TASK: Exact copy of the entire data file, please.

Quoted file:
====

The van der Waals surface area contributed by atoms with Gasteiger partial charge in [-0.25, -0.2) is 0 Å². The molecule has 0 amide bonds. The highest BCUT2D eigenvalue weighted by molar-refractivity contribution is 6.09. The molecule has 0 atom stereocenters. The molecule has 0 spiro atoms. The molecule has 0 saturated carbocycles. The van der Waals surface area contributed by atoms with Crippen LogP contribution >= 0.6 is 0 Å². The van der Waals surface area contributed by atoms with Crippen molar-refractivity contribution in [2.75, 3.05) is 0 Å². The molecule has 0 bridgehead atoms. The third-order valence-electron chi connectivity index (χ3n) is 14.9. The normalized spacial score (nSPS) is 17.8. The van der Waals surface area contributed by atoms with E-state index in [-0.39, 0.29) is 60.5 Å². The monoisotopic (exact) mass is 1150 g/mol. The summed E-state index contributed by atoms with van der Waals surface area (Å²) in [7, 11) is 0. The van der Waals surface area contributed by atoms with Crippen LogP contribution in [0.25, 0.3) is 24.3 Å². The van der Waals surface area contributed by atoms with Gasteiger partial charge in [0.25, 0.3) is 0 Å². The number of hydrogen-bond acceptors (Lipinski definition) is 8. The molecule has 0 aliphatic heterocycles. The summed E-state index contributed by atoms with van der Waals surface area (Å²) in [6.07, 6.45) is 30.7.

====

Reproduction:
The van der Waals surface area contributed by atoms with Gasteiger partial charge in [-0.25, -0.2) is 0 Å². The molecule has 0 amide bonds. The highest BCUT2D eigenvalue weighted by molar-refractivity contribution is 6.09. The molecule has 0 atom stereocenters. The molecule has 0 spiro atoms. The molecule has 0 saturated carbocycles. The van der Waals surface area contributed by atoms with Crippen LogP contribution >= 0.6 is 0 Å². The van der Waals surface area contributed by atoms with Crippen molar-refractivity contribution in [2.75, 3.05) is 0 Å². The molecule has 0 bridgehead atoms. The third-order valence-electron chi connectivity index (χ3n) is 14.9. The normalized spacial score (nSPS) is 17.8. The van der Waals surface area contributed by atoms with E-state index in [-0.39, 0.29) is 60.5 Å². The monoisotopic (exact) mass is 1150 g/mol. The summed E-state index contributed by atoms with van der Waals surface area (Å²) in [7, 11) is 0. The van der Waals surface area contributed by atoms with Crippen LogP contribution in [0.25, 0.3) is 24.3 Å². The van der Waals surface area contributed by atoms with Gasteiger partial charge in [0.25, 0.3) is 0 Å². The number of hydrogen-bond acceptors (Lipinski definition) is 8. The molecule has 0 aliphatic heterocycles. The summed E-state index contributed by atoms with van der Waals surface area (Å²) in [6.07, 6.45) is 30.7.